The Museum of Avant-garde

Lajos Kassák

Hungary (1887—1967)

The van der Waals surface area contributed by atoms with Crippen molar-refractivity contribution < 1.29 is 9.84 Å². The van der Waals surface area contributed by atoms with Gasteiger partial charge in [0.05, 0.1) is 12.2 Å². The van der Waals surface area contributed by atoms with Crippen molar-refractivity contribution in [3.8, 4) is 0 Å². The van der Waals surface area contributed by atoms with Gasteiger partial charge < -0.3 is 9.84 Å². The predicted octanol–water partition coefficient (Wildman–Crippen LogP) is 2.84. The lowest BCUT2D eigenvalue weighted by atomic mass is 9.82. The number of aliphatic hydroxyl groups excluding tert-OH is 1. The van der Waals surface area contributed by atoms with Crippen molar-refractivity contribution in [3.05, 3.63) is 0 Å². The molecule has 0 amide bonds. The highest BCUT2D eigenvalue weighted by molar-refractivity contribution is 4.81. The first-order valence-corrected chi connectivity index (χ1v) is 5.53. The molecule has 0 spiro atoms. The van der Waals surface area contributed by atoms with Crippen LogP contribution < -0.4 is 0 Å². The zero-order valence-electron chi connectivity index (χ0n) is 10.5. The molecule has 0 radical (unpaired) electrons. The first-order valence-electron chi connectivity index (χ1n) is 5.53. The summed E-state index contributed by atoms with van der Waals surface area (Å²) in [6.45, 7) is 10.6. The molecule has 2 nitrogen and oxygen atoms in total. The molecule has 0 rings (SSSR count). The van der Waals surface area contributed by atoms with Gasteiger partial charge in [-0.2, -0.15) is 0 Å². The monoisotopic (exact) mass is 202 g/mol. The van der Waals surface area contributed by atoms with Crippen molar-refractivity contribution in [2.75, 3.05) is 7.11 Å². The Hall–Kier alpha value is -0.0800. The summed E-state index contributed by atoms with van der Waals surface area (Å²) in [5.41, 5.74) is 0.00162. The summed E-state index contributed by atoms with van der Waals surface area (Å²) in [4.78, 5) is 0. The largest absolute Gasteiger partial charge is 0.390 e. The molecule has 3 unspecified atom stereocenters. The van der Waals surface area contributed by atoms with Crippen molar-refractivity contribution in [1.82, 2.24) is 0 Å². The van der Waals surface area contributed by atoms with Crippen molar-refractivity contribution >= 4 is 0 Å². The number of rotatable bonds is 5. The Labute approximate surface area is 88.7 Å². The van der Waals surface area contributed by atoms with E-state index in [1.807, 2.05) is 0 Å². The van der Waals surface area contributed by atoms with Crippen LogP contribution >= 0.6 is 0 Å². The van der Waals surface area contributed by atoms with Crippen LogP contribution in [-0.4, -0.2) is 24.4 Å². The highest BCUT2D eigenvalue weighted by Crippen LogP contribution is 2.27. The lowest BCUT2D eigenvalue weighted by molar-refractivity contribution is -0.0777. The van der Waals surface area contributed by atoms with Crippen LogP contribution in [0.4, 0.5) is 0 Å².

Kassák was born in present-day Slovakia and trained as a locksmith assistant. In 1904 he moved to Budapest and got involved in labour union movement, but in 1907 he decided to move to Paris. In 1915 he published his first collection of poems and his first journal Tett (The Action). He joined the movement called The Eight. In 1919 he took part in the Hungarian Soviet Republic as a member of the Writers Directorate, but left due to divergent opinions with Béla Kun. After the fall of the Hungarian Soviet Republic he moved to Vienna and founded the journal MA (Today but also shortcut for Magyar Aktivism). He published several manifestos, influenced by Constructivism such as Képarchitektúra (Image Architecture). He returned in 1926 and continued to produce avant-garde journals, including Nyugat between 1926 and 1937. After WWII, he became Head of Art Commission for the social democratic party but the political climate changed and he was expelled from the party in 1953. In 1956 he joined the Writers Association. He spent the last years of his life in political isolation, unable to publish or continue his work. He died in 1967, remaining one of the most significant figures of the Hungarian avant-garde.